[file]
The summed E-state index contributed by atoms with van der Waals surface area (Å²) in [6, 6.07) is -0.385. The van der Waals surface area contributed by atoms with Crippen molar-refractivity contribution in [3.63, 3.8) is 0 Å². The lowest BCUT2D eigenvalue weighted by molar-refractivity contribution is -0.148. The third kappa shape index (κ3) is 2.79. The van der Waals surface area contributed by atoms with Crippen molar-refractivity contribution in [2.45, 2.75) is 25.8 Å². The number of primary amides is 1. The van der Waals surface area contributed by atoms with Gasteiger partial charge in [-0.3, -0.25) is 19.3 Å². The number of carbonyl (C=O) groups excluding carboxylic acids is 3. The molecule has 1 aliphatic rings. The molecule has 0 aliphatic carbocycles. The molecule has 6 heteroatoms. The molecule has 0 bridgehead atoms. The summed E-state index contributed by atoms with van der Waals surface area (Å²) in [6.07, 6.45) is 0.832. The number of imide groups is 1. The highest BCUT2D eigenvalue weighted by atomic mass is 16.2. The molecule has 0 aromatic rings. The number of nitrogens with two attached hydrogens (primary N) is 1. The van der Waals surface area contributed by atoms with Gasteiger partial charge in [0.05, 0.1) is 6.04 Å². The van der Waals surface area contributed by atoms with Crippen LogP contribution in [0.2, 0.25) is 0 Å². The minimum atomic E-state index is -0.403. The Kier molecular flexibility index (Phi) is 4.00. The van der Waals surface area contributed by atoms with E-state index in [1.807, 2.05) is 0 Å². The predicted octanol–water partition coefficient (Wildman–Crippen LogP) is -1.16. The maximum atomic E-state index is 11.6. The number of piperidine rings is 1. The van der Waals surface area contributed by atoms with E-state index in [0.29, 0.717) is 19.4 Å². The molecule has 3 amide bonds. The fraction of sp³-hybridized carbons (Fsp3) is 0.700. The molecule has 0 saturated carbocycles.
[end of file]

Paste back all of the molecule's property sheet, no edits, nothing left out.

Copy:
The summed E-state index contributed by atoms with van der Waals surface area (Å²) in [6, 6.07) is -0.385. The van der Waals surface area contributed by atoms with Crippen molar-refractivity contribution in [3.63, 3.8) is 0 Å². The lowest BCUT2D eigenvalue weighted by molar-refractivity contribution is -0.148. The third kappa shape index (κ3) is 2.79. The van der Waals surface area contributed by atoms with Crippen molar-refractivity contribution in [2.45, 2.75) is 25.8 Å². The number of primary amides is 1. The van der Waals surface area contributed by atoms with Gasteiger partial charge in [-0.3, -0.25) is 19.3 Å². The number of carbonyl (C=O) groups excluding carboxylic acids is 3. The molecule has 1 aliphatic rings. The molecule has 0 aliphatic carbocycles. The molecule has 6 heteroatoms. The molecule has 0 bridgehead atoms. The summed E-state index contributed by atoms with van der Waals surface area (Å²) in [6.07, 6.45) is 0.832. The number of imide groups is 1. The highest BCUT2D eigenvalue weighted by atomic mass is 16.2. The molecule has 0 aromatic rings. The number of nitrogens with two attached hydrogens (primary N) is 1. The van der Waals surface area contributed by atoms with Gasteiger partial charge in [0.05, 0.1) is 6.04 Å². The van der Waals surface area contributed by atoms with Crippen LogP contribution in [0.2, 0.25) is 0 Å². The minimum atomic E-state index is -0.403. The Kier molecular flexibility index (Phi) is 4.00. The van der Waals surface area contributed by atoms with E-state index in [1.807, 2.05) is 0 Å². The predicted octanol–water partition coefficient (Wildman–Crippen LogP) is -1.16. The maximum atomic E-state index is 11.6. The number of piperidine rings is 1. The van der Waals surface area contributed by atoms with E-state index in [0.29, 0.717) is 19.4 Å². The molecule has 3 amide bonds. The fraction of sp³-hybridized carbons (Fsp3) is 0.700. The molecule has 0 saturated carbocycles.